It’s been so long I forgot what you look like…


Dublin, Ireland.

“I love doing things people don’t expect.”

Lil’ Kim, all round bad a$$ bitch

They say a picture is worth a thousand words. So what does it mean when you share neither for  what’s been nigh on 18 months? Probably not a lot, but at the very least I’ve been very busy, like, living and ‘realising things’.


 A lot of people have way more interesting lives and you’re probably wondering why you’re reading this stupid blog? Actually, I think you really need to question why you’re reading it, are you OK? Do you need help and have you had your breakfast this morning?  All Nicky ever does is go on about how long it’s been since her last post and she always promises to post more but never does!  Beats me, you must be one morose or bored little donut to have read even this far. But here we are, together through the interwebz, so I will do my level best to entertain you through your scrolling adventure. Or at the very least, help you procrastinate.  I take no responsibility for time wasted and brain cells lost. You can’t get it back, leave now while you can.


“You must live in the present, launch yourself on every wave, find your eternity in each moment. Fools stand on their island of opportunities and look toward another land. There is no other land; there is no other life but this.”

Henry David-Thoreau, Walden: Or, Life in the Woods

I’ve said it before and I’ll say it again. Like a kid that never quite seems to grasp that if you touch a fire-poker you’ll get burned,  I too never seem to learn that I am not as invincible as I like to think I am. What’s changed I hear you cry? Well, not an awful lot, but my approach and response to how one weathers the proverbial storm has. My family and I have gone through a lot over the years, as have most.


Deaths’, divorces’, my mental disorders’ and as I sit here in my Uncle’s living room in Dublin, I can’t help but be overwhelmed with gratitude and humbled by the support and friendship I’ve received from family, friends and strangers over the few short years I’ve been on this planet. The more I travel and see new cities, cultures and religions, the more I’m reminded to launch myself wholly into situations and experiences with an open heart and an open mind. I’ve met some amazing people by going to parties on my own and even more simply, by attempting conversation with strangers on a train or a bus. It’s so much easier to close yourself off than to put yourself out there and every day I face my fear of rejection by smiling or waving at random passersby. If you ever get rejected, just style it out. People won’t be weirded out if you hi-five yourself or pull faces like you have a tic, you’ll be fine, it’s normal, it’s OK. Take. It. From. Me.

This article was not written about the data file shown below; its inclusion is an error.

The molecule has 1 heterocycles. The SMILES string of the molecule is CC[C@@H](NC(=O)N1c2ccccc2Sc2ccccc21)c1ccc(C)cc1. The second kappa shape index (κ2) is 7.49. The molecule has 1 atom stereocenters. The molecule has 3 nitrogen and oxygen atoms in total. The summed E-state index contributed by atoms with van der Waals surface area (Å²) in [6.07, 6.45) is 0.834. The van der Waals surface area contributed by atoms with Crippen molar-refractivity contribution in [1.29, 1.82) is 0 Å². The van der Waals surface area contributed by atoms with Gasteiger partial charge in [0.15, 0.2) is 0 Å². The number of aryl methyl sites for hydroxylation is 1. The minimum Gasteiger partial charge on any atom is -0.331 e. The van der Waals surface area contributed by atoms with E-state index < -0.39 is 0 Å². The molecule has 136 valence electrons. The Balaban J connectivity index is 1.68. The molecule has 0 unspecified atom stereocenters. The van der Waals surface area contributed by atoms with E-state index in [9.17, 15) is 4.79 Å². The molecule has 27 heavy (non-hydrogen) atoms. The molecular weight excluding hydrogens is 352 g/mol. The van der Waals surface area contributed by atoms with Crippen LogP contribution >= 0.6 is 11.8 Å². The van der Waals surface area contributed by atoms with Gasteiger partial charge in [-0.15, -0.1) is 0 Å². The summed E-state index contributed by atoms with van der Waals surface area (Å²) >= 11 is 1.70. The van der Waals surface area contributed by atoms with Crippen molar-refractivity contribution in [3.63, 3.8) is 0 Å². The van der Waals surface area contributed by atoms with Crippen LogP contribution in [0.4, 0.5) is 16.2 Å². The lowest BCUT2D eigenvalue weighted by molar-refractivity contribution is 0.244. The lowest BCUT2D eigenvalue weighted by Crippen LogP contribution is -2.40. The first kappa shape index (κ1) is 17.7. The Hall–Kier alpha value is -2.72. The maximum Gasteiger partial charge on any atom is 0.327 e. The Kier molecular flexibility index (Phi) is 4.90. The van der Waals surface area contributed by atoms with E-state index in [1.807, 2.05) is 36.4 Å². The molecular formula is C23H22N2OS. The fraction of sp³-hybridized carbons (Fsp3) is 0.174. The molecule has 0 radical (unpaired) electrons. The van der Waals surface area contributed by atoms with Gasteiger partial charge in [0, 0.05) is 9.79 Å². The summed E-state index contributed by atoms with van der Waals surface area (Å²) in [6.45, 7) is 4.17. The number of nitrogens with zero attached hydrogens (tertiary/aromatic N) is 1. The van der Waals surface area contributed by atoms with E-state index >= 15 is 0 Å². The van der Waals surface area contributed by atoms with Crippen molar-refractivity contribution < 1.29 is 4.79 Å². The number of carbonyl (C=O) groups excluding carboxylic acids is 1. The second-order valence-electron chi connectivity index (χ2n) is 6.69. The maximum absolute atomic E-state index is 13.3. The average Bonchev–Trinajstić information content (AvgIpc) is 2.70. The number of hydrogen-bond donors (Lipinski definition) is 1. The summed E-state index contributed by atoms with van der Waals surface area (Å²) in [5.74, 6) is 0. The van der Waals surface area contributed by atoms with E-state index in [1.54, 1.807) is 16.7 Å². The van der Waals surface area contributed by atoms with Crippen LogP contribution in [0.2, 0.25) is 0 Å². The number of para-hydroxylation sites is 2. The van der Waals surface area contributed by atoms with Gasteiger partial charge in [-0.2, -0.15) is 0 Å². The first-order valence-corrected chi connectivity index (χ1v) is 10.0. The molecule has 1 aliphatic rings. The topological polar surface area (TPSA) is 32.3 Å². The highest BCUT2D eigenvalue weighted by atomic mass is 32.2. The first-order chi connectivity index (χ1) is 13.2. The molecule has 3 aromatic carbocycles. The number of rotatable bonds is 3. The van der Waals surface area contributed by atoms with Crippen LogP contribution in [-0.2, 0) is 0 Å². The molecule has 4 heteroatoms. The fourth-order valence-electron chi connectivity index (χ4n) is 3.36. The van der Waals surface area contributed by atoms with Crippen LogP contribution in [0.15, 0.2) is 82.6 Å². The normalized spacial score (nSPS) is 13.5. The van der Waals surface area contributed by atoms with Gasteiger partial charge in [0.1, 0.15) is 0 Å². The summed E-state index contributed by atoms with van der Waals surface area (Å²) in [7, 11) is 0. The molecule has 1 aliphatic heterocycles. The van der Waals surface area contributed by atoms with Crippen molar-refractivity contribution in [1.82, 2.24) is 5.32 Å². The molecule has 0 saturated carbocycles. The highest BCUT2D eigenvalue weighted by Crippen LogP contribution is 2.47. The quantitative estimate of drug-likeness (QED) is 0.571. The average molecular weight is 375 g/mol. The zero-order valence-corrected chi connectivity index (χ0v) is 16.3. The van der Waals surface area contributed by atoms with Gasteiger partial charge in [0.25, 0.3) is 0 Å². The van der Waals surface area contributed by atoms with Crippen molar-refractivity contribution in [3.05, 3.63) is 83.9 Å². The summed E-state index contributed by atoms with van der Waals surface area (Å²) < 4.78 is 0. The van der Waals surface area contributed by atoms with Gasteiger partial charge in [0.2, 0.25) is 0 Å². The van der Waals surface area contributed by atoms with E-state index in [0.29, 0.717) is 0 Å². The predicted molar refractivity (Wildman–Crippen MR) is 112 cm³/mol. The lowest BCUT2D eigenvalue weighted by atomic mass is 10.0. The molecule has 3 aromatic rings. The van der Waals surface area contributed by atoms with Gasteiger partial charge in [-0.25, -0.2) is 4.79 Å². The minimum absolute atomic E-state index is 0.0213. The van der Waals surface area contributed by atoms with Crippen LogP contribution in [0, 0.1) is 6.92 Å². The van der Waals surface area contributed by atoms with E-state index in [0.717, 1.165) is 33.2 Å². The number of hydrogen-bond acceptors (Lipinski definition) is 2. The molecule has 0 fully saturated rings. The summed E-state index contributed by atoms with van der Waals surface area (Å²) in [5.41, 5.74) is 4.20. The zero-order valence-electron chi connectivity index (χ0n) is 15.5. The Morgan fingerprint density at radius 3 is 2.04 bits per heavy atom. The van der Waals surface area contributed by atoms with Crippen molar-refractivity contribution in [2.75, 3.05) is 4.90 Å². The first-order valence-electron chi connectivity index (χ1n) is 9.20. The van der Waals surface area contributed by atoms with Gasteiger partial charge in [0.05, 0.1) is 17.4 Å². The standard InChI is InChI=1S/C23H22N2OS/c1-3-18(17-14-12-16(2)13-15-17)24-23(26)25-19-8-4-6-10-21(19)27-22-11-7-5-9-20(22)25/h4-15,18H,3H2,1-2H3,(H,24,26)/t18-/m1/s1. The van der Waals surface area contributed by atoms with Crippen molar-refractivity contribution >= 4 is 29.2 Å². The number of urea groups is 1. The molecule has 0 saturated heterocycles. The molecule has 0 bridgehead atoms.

So, without further ado, I will oblige and get to it, but not before I say thank you. I love you fam and each and every person in my life that has enriched it for the better and worse, you know who you are. I draw wisdom, strength and lessons from it all. I love you, thank you a thousand times ad infinitum.


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“When I look for a woman, I look for one that’s real – that’s keeping it 100. “

Jeremih, R&B Legend

Now, I know none of you come here for my wisdom, you come here for my comedy and my insanely good travel tips, right? Right. Here is where I’ve been over the last year and a half. Seeing this list fleshed out, can you understand why I never have money to sponsor all of you bellends that decide to put yourself through the rigorous torture of running marathons? WHAT IS WRONG WITH YOU PEOPLE? Rich here’s looking at you, Kid.

Melbourne, Australia / Riga, Latvia / Edinburgh, Scotland (x3) / Salzburg, Austria / Prague, Czech Republic / Tallinn, Estonia / Helsinki, Finland / Frankfurt, Germany / Sardegna, Cinque Terre, Portofino, Genoa, Milan, Lake Como, The Amalfi Coast, Sorrento, Capri – Italy / Marlow, Cornwall, Winchester, Manchester – England / Budapest – Hungary / Monte Carlo, Monaco / Paris, Nice – France / Barcelona, Madrid – Spain / Porto – Portugal / Mostar – Bosnia and Herzegovina/ Kotor – Montenegro / Dubrovnik – CroatiaLefkada – Greece / New York – USA / Istanbul – Turkey / Dublin – Republic of Ireland  / 21 Countries, 37 cities

In the spirit of kindness and not wanting to be your cause of death, I’ve carefully curated a brief summary of all the standout places without going into an overwhelming amount of detail. Stay with me, it will be worth it*

*it probably won’t.